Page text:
Wal-Mart has reached an agreement to finish its joint venture with Indian multinational company named, Bharti Enterprises on Wednesday. This indicates that giant U. S. retail continued to struggle, and thereby putting rules on foreign investment in India.
Bharti's stake will be acquired by Arkansas-based Wal-Mart (WMT, Fortune 500) in the undertaking.
Both companies said that they will now strike out on their own and will carry on independent retail operations.
The joint venture incorporated about 20 wholesale stores. However, as Wal-Mart became the target of several legal investigations, development had slowed in recent months. It focused on potential Foreign Corrupt Practices Act (FCPA) violations. The CFO of the Bharti venture was suspended by Wal-Mart last year. In last June, CEO Raj Jain departed.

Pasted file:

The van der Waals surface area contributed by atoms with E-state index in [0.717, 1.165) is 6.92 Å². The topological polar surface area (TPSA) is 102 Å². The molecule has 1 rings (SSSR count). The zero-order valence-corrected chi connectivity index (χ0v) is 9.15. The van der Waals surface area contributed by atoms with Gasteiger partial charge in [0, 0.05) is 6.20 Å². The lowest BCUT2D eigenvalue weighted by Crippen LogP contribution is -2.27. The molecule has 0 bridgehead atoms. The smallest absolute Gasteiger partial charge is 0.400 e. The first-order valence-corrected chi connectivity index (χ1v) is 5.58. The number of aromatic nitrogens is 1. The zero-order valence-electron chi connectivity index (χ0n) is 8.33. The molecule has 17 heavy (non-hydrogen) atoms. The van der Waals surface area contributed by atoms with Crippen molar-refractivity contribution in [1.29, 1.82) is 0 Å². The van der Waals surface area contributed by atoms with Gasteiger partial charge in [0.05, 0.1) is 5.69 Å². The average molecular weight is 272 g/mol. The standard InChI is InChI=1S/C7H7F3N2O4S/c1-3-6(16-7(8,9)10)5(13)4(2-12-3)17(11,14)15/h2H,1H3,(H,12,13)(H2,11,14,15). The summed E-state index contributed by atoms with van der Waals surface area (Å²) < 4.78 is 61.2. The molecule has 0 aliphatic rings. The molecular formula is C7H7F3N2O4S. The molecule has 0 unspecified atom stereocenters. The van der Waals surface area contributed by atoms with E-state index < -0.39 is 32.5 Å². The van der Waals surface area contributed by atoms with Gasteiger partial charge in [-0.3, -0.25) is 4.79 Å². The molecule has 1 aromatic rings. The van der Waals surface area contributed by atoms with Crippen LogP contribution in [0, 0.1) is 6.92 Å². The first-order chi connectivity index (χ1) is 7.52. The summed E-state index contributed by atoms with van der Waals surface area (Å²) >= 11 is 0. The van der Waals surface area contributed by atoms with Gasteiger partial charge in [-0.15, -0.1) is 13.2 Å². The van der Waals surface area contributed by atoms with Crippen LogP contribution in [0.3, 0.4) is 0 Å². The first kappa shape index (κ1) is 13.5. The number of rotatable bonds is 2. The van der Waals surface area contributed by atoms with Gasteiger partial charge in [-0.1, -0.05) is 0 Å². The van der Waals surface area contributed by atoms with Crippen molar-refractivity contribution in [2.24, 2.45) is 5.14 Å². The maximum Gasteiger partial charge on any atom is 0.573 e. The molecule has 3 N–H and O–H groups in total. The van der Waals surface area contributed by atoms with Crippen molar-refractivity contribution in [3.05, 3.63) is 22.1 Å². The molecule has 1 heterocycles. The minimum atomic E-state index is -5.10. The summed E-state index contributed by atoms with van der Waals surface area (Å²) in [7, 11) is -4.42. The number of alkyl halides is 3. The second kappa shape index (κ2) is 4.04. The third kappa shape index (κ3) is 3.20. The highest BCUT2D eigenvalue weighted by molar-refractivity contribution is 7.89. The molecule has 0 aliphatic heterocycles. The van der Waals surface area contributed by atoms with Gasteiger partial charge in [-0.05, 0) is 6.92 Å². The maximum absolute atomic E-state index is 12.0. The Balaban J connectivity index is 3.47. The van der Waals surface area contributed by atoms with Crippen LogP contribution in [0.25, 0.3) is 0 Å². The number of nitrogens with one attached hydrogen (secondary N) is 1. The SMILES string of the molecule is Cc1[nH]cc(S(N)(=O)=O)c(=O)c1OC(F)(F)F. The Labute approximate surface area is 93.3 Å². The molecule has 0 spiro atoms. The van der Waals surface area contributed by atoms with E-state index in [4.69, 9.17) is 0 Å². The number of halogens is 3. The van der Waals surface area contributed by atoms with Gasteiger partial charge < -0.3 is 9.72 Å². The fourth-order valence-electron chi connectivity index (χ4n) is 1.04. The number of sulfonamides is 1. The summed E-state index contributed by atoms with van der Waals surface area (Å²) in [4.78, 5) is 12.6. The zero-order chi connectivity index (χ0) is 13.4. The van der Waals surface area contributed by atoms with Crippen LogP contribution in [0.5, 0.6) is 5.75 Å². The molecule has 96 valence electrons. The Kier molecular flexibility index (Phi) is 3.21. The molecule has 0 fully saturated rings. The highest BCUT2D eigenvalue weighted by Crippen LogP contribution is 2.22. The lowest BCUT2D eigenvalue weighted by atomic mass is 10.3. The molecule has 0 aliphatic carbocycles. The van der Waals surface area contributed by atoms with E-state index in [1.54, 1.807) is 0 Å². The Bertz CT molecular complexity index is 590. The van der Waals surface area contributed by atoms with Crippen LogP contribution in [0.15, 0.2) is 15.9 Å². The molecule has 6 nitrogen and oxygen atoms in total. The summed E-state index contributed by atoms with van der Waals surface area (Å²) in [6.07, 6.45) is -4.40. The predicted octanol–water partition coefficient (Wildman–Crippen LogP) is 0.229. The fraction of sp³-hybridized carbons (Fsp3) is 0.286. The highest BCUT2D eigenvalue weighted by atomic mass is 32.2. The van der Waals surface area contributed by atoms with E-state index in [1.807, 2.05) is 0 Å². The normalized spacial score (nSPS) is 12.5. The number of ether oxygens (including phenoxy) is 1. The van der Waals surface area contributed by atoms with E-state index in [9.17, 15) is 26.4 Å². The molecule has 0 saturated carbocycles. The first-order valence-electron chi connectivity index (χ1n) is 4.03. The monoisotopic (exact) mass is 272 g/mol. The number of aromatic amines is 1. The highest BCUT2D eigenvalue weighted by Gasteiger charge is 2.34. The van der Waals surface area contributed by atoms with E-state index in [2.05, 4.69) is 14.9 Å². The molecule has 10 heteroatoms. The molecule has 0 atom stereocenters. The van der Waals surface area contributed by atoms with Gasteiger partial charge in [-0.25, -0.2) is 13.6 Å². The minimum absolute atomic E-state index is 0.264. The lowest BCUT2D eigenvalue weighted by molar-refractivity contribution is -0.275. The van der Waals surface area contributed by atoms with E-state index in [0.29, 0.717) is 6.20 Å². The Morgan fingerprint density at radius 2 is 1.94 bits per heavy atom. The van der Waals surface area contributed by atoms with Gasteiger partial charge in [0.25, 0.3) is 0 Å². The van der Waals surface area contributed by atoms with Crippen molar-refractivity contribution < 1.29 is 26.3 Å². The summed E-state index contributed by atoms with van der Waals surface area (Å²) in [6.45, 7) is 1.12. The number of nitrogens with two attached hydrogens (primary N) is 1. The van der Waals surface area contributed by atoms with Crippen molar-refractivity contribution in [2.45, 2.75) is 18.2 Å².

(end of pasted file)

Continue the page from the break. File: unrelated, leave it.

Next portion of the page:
The CEO of Wal-Mart Asia, Scott Price, told CNN last week that the company remains faithful towards the Indian market, particularly with hundreds of millions of consumers moving into the middle class over the next 20 to 35 years.
Price said," But what it requires is the ability for us to invest in a manner that is simple, that we can comply with the law and we can make shareholder returns".
In spite of earlier plans to open eight wholesale or cash-and-carry stores in India in 2013, Wal-Mart has not opened a single for about a year.